A child looks out from an immigration processing centre at Manston, a former UK airfield [Hannah McKay/Reuters]

At a 4-hour hearing on 5 December 2023 the High Court (Eyre J) granted permission to 10 claimants represented by Wilson Solicitors’ Public Law and Human Rights team in a judicial review which seeks an Article 3 ECHR compliant inquiry into events at the controversial Manston detention facility in 2022. A full hearing is expected to take place in the Spring of 2024.

The clients Wilson represents are a Syrian refugee family with five young children, a young woman who was trafficked for sexual exploitation, and two men who experienced ill-treatment and trauma on their journeys to the UK.

The conditions at Manston in the relevant period have been widely reported and include: severely overcrowded tented living accommodation; inadequate sanitation and washing facilities; failures to prevent the spread of infectious diseases; inadequate access to healthcare; safeguarding failures; allegations of assault and racist abuse. In addition, our clients and many others like them were unlawfully detained in breach of a 24 hour time limit on detention in holding room facilities; and there were failings in screening and other safeguards designed to minimise the detention of people who are recognised to be particularly at risk of serious harm in detention. It has been reported that the former Home Secretary repeatedly failed to respond to advice and warnings about the unfolding crisis at Manston.

Our clients first wrote to the Home Secretary requesting an inquiry on in November 2022. In January 2023 the Home Secretary accepted that there was credible evidence that conditions at Manston in the relevant period arguably breached Article ECHR, triggering a duty to promptly establish an independent and effective investigation into what had occurred. In February 2023 the Home Secretary first wrote to the Independent Chief Inspector of Borders and Immigration (ICIBI) requesting that he carry out an investigation. Further correspondence between the claimants, the Home Secretary and the ICIBI ensued, with the claimants making clear their position that to be effective the investigation must include powers to compel the production of documents and attendance of witnesses; public hearings; and funded legal representation to ensure the claimants’ effective participation.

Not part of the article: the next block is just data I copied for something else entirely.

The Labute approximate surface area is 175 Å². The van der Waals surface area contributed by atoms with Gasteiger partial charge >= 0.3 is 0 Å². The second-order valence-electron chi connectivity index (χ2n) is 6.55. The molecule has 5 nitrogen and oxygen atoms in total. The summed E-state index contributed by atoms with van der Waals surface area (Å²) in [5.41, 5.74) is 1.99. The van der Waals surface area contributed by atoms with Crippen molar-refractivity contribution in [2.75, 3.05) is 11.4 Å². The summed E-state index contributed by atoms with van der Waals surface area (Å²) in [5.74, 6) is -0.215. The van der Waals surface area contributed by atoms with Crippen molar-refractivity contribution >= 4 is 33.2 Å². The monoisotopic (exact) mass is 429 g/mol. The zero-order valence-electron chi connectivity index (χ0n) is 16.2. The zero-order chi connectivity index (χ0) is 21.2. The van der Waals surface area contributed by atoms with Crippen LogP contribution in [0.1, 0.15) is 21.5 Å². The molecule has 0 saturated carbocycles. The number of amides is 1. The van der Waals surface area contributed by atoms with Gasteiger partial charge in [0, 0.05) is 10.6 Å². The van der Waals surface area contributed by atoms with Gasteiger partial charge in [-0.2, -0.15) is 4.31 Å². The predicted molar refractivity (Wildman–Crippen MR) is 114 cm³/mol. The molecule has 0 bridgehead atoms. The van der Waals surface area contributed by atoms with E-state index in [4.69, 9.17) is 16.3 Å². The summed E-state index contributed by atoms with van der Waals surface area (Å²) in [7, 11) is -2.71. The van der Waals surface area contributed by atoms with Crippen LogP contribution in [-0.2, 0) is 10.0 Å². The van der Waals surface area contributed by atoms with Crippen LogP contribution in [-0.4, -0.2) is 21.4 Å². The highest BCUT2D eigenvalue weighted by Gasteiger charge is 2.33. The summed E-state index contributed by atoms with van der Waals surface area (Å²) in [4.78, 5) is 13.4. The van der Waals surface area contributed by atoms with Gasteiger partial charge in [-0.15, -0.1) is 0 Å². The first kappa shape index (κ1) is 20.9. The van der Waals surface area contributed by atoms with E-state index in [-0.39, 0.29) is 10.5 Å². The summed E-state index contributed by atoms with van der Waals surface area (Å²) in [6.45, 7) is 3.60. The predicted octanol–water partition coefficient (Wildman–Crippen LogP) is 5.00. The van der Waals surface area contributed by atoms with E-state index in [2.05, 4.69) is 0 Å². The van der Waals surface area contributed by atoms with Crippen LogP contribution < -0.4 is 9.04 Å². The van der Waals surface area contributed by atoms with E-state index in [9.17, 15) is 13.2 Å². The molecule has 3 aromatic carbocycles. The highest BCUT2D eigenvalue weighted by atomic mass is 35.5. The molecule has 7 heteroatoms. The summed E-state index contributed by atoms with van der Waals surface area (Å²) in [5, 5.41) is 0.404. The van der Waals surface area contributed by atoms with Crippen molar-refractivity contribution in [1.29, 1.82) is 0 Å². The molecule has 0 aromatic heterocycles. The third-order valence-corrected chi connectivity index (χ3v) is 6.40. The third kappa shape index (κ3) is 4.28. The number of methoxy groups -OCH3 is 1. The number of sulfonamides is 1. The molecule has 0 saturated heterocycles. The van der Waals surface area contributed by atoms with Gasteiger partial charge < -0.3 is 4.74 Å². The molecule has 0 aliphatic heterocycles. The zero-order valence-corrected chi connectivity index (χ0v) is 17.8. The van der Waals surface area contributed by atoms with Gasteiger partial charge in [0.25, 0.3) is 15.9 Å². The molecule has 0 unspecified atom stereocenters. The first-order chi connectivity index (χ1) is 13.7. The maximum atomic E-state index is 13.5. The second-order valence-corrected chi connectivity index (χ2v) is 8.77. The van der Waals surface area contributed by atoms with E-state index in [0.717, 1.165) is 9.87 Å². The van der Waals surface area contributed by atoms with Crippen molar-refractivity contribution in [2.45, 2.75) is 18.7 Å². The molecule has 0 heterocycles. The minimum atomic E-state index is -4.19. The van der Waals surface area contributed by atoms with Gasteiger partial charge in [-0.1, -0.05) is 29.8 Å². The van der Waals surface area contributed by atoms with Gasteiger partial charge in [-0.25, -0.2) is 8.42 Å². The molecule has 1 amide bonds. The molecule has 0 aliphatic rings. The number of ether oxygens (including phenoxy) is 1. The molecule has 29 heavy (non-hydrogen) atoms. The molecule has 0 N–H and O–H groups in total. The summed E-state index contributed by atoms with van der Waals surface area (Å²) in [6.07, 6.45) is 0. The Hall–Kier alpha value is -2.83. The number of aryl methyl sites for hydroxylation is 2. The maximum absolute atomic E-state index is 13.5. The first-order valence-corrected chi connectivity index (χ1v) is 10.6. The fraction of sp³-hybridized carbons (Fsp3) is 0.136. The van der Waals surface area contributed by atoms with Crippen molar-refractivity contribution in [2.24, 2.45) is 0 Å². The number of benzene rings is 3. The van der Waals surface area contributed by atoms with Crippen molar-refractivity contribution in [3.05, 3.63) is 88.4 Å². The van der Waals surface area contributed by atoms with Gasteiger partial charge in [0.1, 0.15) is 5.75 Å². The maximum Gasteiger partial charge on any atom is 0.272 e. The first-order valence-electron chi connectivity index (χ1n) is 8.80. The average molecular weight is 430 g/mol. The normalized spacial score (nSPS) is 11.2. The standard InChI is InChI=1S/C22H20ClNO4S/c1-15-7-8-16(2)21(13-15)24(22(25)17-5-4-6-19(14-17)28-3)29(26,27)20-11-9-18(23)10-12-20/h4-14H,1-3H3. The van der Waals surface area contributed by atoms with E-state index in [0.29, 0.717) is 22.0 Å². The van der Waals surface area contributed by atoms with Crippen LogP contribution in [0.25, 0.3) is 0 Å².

Our 10 clients issued judicial review proceedings on 19 May 2023, with a further group of 6 claimants (represented by Duncan Lewis) issuing a separate claim around one week later. The claims were formally joined in June 2023, with the ICIBI added as an Interested Party. In early September 2023, Home Office lawyers provided the court with information which led a judge (Swift J) to understand that the arrangements for the ICIBI’s investigation had been “settled”. The court was not told that the Home Secretary had decided not to renew the current ICIBI’s appointment when it expires in March 2024, a decision that had been in contemplation since at least December 2022. This meant that the person appointed to lead the Manston investigation would be unable to see it through, with a real prospect that a replacement ICIBI would not be in post when Mr Neal’s term comes to an end in March 2023.

As at the hearing on 5 December 2022, an initial scoping exercise by investigators commissioned by the ICIBI was underway; this is due to report in January 2023. There is no timescale for the start of the investigation or its completion. Whilst Mr Neal has committed to “supporting a smooth transition” of the Manston investigation to his successor, it is unclear who will lead the investigation if no successor is in post when his term comes to an end, and other issues such as resourcing remain unresolved.

It was in this context that Eyre J granted permission to the claimants to argue their case at a full hearing that the steps taken by the Home Secretary fall short of compliance with Article 3 requirements.

The Wilson clients are represented by barristers Angus McCullough KC, with Shu Shin Luh and Leonie Hirst.

The Wilson team is led by partner Jed Pennington together with solicitors Katya Novakovic and Sam Mason, and trainee solicitors Maeve Fennelly and Sara Snakenbroek Bellieni. Our Public Law & Human Rights team is also representing a total of 35 clients in claims for damages arising out of their unlawful detention and ill-treatment at Manston.

The Independent’s coverage of the case is available here.

If you would like to instruct Felicity to help you with a family law case, please contact family department secretary, Mavis, for an appointment on 0202 8885 7986.

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